COLOGNE, Germany — Cardinal Rainer Maria Woelki, 64, said he won’t resign following the publication of the report on the handling of clerical sex abuse in the Archdiocese of Cologne.
“To simply take the moral responsibility with me and to go to protect the reputation of the office of bishop and of the church — I think that’s too easy. And in my view it is also wrong,” the cardinal said March 23. “Such a resignation would only be a short-lived symbol.”
At a news conference, Woelki gave an update on the consequences and measures being taken after an independent report on the handling of abuse cases at the Cologne Archdiocese was released March 18. The German Catholic news agency KNA reported Woelki said he said he could only improve things from within his office.
“In (the) future, I will do everything I can to ensure that, if possible, no more mistakes can happen,” he said.
The cardinal admitted that he had made himself culpable in his handling of abuse cases. He said that he knew from the abuse report that he had acted dutifully and legally in the case of the accused priest identified as O, KNA reported.
“But it’s not just about doing the right thing, it’s about doing everything humanly possible. And I didn’t do that.” It would have been better if he had reported the case to Rome, he said.
In another case, he should have suspended an accused clergyman much sooner, and he ignore the guidelines of the Congregation for the Doctrine of the Faith, KNA reported.
Asked about his moral responsibility stemming from possibly having known of abuse cases in his role as personal secretary to Cardinal Joachim Meisner and as auxiliary bishop of Cologne, Woelki stressed that he had not been confronted with the issue much at that time. As secretary, he said, he had not been involved in personnel matters, “at least not as far as abuse was concerned.” As auxiliary bishop, he had been a member of the personnel conference, but he said the cases were never discussed in concrete terms there.
KNA reported Woelki offered a personal conversation with each of the more than 300 victims of sexual abuse named in the report.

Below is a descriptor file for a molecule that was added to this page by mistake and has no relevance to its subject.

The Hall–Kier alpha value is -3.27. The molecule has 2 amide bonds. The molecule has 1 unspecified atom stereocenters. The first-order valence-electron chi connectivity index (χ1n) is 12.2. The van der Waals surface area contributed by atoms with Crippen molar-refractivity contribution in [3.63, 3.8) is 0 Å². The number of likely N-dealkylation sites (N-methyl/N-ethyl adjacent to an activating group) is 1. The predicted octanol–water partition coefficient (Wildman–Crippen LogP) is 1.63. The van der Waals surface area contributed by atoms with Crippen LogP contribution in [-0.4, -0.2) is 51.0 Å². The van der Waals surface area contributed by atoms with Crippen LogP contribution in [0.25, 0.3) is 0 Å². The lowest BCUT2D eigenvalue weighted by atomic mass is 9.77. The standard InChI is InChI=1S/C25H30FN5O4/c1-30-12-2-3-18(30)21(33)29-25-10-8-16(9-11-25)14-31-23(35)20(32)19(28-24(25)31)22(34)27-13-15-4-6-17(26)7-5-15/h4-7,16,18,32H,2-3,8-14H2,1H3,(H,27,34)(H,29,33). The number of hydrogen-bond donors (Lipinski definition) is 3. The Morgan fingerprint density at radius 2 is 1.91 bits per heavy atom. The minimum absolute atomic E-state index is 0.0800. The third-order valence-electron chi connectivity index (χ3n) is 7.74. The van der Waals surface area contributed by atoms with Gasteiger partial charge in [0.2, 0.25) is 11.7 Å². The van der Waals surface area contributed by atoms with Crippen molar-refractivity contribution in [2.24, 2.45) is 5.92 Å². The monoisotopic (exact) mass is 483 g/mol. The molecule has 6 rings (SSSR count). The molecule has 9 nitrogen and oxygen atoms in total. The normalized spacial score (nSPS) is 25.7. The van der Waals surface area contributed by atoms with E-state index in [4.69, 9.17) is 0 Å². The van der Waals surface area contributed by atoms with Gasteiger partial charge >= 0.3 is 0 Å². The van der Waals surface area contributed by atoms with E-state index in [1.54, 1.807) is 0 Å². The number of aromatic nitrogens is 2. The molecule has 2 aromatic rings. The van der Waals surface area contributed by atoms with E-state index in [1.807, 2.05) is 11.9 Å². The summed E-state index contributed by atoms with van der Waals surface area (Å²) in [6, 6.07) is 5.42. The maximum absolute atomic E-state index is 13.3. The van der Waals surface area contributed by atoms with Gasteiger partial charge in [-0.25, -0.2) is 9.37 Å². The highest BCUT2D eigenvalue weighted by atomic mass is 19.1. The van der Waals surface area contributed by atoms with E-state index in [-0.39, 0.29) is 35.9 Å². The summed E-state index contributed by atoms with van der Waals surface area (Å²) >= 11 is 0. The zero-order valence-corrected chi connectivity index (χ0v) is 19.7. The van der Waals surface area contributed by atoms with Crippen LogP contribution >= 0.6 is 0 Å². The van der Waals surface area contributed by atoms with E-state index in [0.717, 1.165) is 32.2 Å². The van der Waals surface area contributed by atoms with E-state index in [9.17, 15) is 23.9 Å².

“Come if you want and I will try to listen to you,” he said. But he added that he could also understand anyone who did not want to talk to a representative of the church after their terrible experiences.
The cardinal also called for changes to church law which must “regulate the handling of sexual abuse more precisely and clearly.” For example, the statute of limitations for sexualized violence must be extended, and contradictions in church law and in the guidelines of the German bishops for dealing with cases of abuse must be eliminated, the cardinal said. He also criticized that acts of abuse by priests were still seen in church law only as a violation of the pledge of celibacy.
“This is an eternal continuation of the wrong perspective,” he said.
Woelki also promised to ensure that no more files would be destroyed in the Archdiocese of Cologne. He had already ordered this, and “in doing so, I am absurdly breaking current church law.”
“It must not and it will no longer be possible for pages to disappear from files and for entire files to vanish out of cabinets.” Files must never be manipulated, he added.
The report by the law firm Gercke Wollschläger showed that in 24 of the 236 files studied, an investigation found 75 breaches of duty by eight officials, including archbishops, vicars general and personnel managers.
Among those accused of such breaches are Hamburg Archbishop Stefan Hesse, 54, and Cologne Auxiliary Bishop Dominik Schwaderlapp, 53, who have already offered their resignations to Pope Francis, as well as two former archbishops of Cologne, now deceased: Cardinals Joachim Meisner and Joseph Höffner. Woelki was not incriminated.